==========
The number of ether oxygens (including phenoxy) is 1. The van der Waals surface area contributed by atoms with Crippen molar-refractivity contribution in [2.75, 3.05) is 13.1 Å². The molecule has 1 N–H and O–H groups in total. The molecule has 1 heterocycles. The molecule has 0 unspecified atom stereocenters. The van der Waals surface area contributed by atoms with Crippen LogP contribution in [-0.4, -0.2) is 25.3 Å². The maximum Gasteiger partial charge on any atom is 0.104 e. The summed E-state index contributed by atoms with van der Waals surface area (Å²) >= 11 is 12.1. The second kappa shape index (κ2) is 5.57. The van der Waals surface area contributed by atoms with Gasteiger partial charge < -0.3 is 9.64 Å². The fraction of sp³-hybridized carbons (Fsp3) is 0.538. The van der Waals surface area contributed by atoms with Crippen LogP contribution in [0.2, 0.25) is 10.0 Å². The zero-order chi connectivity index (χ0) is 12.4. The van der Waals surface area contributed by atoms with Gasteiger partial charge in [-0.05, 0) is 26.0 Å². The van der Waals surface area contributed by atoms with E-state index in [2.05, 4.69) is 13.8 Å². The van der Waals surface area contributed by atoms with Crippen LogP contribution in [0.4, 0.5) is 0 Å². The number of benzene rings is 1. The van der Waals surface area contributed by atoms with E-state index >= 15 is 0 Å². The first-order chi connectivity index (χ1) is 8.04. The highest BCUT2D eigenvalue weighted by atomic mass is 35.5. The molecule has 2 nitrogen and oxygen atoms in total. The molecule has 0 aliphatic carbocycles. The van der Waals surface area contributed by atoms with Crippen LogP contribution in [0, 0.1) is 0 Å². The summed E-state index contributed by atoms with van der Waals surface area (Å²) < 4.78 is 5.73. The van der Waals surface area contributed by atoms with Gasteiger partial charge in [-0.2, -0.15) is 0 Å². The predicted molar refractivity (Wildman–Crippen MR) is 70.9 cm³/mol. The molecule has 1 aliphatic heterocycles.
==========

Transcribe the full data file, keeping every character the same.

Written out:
The number of ether oxygens (including phenoxy) is 1. The van der Waals surface area contributed by atoms with Crippen molar-refractivity contribution in [2.75, 3.05) is 13.1 Å². The molecule has 1 N–H and O–H groups in total. The molecule has 1 heterocycles. The molecule has 0 unspecified atom stereocenters. The van der Waals surface area contributed by atoms with Crippen LogP contribution in [-0.4, -0.2) is 25.3 Å². The maximum Gasteiger partial charge on any atom is 0.104 e. The summed E-state index contributed by atoms with van der Waals surface area (Å²) >= 11 is 12.1. The second kappa shape index (κ2) is 5.57. The van der Waals surface area contributed by atoms with Gasteiger partial charge < -0.3 is 9.64 Å². The fraction of sp³-hybridized carbons (Fsp3) is 0.538. The van der Waals surface area contributed by atoms with Crippen LogP contribution in [0.2, 0.25) is 10.0 Å². The zero-order chi connectivity index (χ0) is 12.4. The van der Waals surface area contributed by atoms with Gasteiger partial charge in [-0.05, 0) is 26.0 Å². The van der Waals surface area contributed by atoms with E-state index in [2.05, 4.69) is 13.8 Å². The van der Waals surface area contributed by atoms with Crippen LogP contribution in [0.4, 0.5) is 0 Å². The number of benzene rings is 1. The van der Waals surface area contributed by atoms with E-state index >= 15 is 0 Å². The first-order chi connectivity index (χ1) is 8.04. The highest BCUT2D eigenvalue weighted by atomic mass is 35.5. The molecule has 2 nitrogen and oxygen atoms in total. The molecule has 0 aliphatic carbocycles. The van der Waals surface area contributed by atoms with Crippen LogP contribution in [0, 0.1) is 0 Å². The summed E-state index contributed by atoms with van der Waals surface area (Å²) < 4.78 is 5.73. The van der Waals surface area contributed by atoms with Gasteiger partial charge in [-0.2, -0.15) is 0 Å². The predicted molar refractivity (Wildman–Crippen MR) is 70.9 cm³/mol. The molecule has 1 aliphatic heterocycles.